Cloud technology has taken the global economy by storm. Businesses now have the opportunity to utilize public, private, hybrid and hyperscale cloud models. However, there’s more to using cloud than meets the eye, and it should create more than just good ROI.
Cloud service integration goes far beyond the realm of the IT department and requires board-level leadership. Over the past few years, we have seen the need for organizations to embrace cloud culture. Below we discuss how your business can cultivate a cloud culture to reap all the benefits from the cloud.
Cultivating Cloud Culture Starts at the Top
Most organizations recognize that the cloud can potentially transform business operations by offering flexible, scalable and cost-effective infrastructure. However, before deploying a solution, it is imperative that companies take stock of their unique business requirements and ensure deployment decisions (both in-house and vendor-specific) match these unique needs.
Molding a cloud culture before migrating to the cloud will make this a much easier task, but it has to start from the top – with the Chief Technology Officer (CTO). It can be a delicate balance to reshape policies and workflows while preserving the core philosophies and drivers that initially propelled the company to success. The CTO can help guide organizations on this path without sacrificing anything.
Cloud culture includes every individual who comes in contact with the business – from the marketing department to IT security and even your customers. Each will be impacted by your move to—or change within— the cloud. If you encounter resistance from any of these groups once the transition is underway, operations will likely be impacted.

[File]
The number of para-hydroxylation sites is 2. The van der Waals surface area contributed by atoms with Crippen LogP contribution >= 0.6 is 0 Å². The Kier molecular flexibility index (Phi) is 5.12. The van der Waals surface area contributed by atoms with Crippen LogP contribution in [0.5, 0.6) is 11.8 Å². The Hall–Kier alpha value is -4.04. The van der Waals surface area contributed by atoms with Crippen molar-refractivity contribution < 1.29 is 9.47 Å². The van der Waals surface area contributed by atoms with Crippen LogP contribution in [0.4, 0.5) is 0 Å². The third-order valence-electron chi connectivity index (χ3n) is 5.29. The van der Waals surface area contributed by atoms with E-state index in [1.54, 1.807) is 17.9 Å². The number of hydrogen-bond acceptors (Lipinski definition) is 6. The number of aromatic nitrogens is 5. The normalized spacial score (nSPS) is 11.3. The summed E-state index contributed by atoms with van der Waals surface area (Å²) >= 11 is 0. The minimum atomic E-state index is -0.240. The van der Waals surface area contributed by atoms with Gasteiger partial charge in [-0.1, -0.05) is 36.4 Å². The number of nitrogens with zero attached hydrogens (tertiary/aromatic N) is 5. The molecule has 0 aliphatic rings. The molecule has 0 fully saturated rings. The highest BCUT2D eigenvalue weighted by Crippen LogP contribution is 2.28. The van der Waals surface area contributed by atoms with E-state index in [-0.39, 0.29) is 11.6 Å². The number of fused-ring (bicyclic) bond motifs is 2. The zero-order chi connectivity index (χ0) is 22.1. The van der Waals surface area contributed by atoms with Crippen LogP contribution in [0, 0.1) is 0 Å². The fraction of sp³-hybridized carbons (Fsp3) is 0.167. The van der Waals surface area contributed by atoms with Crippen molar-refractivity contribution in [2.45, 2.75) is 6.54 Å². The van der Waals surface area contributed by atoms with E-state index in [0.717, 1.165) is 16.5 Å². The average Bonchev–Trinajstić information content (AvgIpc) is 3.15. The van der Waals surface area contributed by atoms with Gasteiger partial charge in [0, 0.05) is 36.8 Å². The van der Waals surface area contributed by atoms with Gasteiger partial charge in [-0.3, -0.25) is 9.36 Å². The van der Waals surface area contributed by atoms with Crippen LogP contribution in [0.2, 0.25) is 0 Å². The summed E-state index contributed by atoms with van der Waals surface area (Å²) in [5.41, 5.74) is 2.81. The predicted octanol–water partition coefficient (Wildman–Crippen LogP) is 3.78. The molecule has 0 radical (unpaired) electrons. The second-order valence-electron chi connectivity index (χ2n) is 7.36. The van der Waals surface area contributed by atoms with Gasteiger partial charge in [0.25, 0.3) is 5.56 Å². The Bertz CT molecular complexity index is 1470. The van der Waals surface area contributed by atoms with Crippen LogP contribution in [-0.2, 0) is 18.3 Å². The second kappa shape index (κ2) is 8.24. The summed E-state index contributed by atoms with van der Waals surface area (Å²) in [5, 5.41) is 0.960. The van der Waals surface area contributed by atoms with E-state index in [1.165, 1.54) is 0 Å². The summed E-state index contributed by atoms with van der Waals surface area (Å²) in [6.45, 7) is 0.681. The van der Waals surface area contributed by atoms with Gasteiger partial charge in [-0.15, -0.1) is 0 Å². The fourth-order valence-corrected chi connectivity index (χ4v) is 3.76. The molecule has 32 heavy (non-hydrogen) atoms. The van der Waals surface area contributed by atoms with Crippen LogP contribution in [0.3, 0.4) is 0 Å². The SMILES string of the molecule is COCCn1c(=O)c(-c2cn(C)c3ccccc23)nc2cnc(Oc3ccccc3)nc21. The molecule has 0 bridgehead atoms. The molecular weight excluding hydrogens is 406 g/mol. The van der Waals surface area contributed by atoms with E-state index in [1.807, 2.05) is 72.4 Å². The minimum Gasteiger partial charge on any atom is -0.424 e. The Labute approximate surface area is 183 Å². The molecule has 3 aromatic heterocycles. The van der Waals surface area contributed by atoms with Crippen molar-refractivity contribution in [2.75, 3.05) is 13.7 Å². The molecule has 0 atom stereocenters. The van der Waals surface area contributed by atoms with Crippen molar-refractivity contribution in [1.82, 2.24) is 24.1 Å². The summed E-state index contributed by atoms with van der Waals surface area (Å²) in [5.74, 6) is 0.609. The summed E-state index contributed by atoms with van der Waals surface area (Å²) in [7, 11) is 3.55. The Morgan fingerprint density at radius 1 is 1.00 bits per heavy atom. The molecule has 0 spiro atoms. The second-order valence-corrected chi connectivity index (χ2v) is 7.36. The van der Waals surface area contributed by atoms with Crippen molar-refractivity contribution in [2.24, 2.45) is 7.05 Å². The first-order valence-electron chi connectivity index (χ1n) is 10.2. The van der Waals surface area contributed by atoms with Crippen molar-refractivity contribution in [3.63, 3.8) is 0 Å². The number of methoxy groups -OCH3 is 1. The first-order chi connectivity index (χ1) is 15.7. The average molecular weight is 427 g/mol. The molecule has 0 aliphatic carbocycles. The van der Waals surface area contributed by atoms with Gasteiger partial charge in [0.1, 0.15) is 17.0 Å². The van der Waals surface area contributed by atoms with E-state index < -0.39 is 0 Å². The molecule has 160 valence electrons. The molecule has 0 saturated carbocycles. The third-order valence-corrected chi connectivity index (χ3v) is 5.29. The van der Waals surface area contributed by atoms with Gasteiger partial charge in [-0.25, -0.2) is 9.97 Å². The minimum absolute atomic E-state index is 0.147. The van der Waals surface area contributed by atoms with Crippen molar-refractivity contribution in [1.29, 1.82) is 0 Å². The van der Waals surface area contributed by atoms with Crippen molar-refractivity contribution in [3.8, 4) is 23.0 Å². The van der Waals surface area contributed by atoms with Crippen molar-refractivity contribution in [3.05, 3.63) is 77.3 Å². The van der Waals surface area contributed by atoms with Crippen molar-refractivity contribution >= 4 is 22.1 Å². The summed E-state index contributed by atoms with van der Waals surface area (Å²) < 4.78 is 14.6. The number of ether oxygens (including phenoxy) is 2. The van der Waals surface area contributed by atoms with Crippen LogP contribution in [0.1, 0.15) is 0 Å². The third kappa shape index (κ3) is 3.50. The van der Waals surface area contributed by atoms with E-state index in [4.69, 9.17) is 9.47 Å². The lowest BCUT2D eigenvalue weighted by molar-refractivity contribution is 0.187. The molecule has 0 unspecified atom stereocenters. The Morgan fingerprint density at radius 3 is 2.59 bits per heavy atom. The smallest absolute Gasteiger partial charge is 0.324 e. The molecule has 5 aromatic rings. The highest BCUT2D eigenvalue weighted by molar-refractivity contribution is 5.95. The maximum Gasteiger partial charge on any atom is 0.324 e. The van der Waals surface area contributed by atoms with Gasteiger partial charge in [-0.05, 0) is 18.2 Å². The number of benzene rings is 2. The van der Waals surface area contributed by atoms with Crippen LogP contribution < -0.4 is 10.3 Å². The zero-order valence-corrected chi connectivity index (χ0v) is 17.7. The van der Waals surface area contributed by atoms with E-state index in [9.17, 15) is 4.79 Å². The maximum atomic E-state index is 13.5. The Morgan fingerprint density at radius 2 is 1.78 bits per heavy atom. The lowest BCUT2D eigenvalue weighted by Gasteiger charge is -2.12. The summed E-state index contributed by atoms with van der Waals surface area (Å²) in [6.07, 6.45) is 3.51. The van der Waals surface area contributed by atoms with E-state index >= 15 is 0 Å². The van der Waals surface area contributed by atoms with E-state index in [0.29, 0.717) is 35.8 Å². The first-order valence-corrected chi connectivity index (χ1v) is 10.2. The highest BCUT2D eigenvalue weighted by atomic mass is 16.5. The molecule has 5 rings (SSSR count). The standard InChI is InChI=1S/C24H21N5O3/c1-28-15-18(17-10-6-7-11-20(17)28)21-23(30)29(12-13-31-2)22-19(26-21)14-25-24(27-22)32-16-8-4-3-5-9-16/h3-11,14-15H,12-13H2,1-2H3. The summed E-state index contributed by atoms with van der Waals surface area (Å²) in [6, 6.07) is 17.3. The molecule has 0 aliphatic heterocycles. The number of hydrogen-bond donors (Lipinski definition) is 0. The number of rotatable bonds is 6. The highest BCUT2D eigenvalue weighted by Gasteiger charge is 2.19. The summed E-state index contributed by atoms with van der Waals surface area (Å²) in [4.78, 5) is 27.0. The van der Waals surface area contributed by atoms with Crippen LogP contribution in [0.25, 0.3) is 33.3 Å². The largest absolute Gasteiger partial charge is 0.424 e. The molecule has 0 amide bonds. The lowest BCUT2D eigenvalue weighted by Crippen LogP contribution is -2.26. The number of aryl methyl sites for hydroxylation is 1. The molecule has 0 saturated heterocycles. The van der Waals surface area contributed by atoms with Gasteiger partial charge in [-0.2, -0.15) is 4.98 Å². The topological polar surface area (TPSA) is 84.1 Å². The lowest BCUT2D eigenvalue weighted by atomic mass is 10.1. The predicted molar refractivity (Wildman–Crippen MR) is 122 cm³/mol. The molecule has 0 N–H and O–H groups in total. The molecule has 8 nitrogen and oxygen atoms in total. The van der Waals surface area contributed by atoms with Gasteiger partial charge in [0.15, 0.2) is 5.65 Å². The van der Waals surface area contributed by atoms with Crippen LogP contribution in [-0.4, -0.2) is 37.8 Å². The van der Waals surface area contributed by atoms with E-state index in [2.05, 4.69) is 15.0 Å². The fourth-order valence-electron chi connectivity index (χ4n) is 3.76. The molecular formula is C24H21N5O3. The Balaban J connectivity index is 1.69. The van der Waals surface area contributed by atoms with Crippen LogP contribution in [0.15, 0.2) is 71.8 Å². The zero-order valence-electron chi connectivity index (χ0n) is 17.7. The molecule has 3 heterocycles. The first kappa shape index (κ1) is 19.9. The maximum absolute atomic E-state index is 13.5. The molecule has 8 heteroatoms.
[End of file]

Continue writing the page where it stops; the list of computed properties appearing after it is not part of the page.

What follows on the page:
Aligning Everyone’s Vision
Cloud has the potential to link all aspects of a business efficiently and effectively. However, if cloud culture is not robust, the technology can cause confusion, disarray and siloed working – all the things you are trying to prevent.
A strong cloud culture enables businesses to make an exponentially more informed decision about exactly what kind of cloud infrastructure to adopt. Many companies are opting for a hybrid option because they feel it offers the highest levels of flexibility, efficiency and peace of mind. Because it is a colocated option, it is the perfect fit for many organizations and gives them the best chance of adapting to future challenges and evolving IT landscapes.
Building the Right Cloud Team
Cloud migration and cloud service management require a particular skill set. It’s unreasonable to expect an IT team that managed physical servers to be fluent in cloud computing – at least not until they have had cloud training. Existing IT staff might have to be taught new skills or your company might need to create a new cloud-specific position. Some of the most common positions today are cloud architect, cloud systems engineer, cloud network engineer and cloud security manager.
Choosing a Cloud Service Provider that is a True Partner
A cloud service provider has a large influence on an organization’s cloud culture. Each cloud provider has a different way of working, and businesses need to find the one that can meet their goals.
Working with a cloud provider that offers a vendor-neutral and flexible approach will ultimately make transitioning to any form of cloud strategy a much more straightforward undertaking. It will remove vendor lock-in issues that companies worry about and allow an organization’s cloud adoption strategy to develop and mature over time. It’s worth taking the time to research a cloud provider that works with all of the big names like Apache, Microsoft and VMware. Those leading the cloud adoption process should also make sure their chosen provider has the flexibility to allow self-management in your own environments.
Going Beyond the Buzzword
Cloud computing has elevated past a simple buzzword. Its ability to deliver managed services that impact almost every area of a company’s operations means that cloud computing now needs a vocal, knowledgeable champion at the board level who can advocate for and implement a company-wide cloud culture. Cloud culture allows the necessary policies and best practices for a smooth transition that gets the most out of cloud adoption is essential – no matter what form it ultimately takes for them.